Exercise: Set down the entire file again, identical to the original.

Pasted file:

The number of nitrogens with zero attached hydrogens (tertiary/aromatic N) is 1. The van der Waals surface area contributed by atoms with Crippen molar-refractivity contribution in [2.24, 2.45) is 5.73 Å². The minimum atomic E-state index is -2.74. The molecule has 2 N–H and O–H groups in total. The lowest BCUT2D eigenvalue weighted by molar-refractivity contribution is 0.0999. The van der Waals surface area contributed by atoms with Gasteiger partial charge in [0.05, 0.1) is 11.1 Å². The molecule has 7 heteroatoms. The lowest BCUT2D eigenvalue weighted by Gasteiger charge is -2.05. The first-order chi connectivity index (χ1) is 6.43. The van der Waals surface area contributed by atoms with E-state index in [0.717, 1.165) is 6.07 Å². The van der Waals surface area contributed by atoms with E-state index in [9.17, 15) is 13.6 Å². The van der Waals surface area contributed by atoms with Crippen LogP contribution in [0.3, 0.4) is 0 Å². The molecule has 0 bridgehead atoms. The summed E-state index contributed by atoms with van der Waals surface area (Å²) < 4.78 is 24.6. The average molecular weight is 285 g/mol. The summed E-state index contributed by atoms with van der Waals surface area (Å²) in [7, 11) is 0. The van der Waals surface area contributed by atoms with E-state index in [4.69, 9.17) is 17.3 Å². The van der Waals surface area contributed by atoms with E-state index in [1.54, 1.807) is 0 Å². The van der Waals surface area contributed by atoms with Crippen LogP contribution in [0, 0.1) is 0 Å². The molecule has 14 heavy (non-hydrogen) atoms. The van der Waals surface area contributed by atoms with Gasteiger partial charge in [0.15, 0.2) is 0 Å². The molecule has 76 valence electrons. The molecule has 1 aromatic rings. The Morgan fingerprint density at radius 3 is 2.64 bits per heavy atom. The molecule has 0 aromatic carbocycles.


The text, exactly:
The number of nitrogens with zero attached hydrogens (tertiary/aromatic N) is 1. The van der Waals surface area contributed by atoms with Crippen molar-refractivity contribution in [2.24, 2.45) is 5.73 Å². The minimum atomic E-state index is -2.74. The molecule has 2 N–H and O–H groups in total. The lowest BCUT2D eigenvalue weighted by molar-refractivity contribution is 0.0999. The van der Waals surface area contributed by atoms with Gasteiger partial charge in [0.05, 0.1) is 11.1 Å². The molecule has 7 heteroatoms. The lowest BCUT2D eigenvalue weighted by Gasteiger charge is -2.05. The first-order chi connectivity index (χ1) is 6.43. The van der Waals surface area contributed by atoms with E-state index in [0.717, 1.165) is 6.07 Å². The van der Waals surface area contributed by atoms with E-state index in [9.17, 15) is 13.6 Å². The van der Waals surface area contributed by atoms with Crippen LogP contribution in [0.3, 0.4) is 0 Å². The molecule has 0 bridgehead atoms. The summed E-state index contributed by atoms with van der Waals surface area (Å²) < 4.78 is 24.6. The average molecular weight is 285 g/mol. The summed E-state index contributed by atoms with van der Waals surface area (Å²) in [7, 11) is 0. The van der Waals surface area contributed by atoms with E-state index in [4.69, 9.17) is 17.3 Å². The van der Waals surface area contributed by atoms with E-state index in [1.54, 1.807) is 0 Å². The van der Waals surface area contributed by atoms with Crippen LogP contribution in [0, 0.1) is 0 Å². The molecule has 14 heavy (non-hydrogen) atoms. The van der Waals surface area contributed by atoms with Gasteiger partial charge in [0.15, 0.2) is 0 Å². The molecule has 76 valence electrons. The molecule has 1 aromatic rings. The Morgan fingerprint density at radius 3 is 2.64 bits per heavy atom. The molecule has 0 aromatic carbocycles.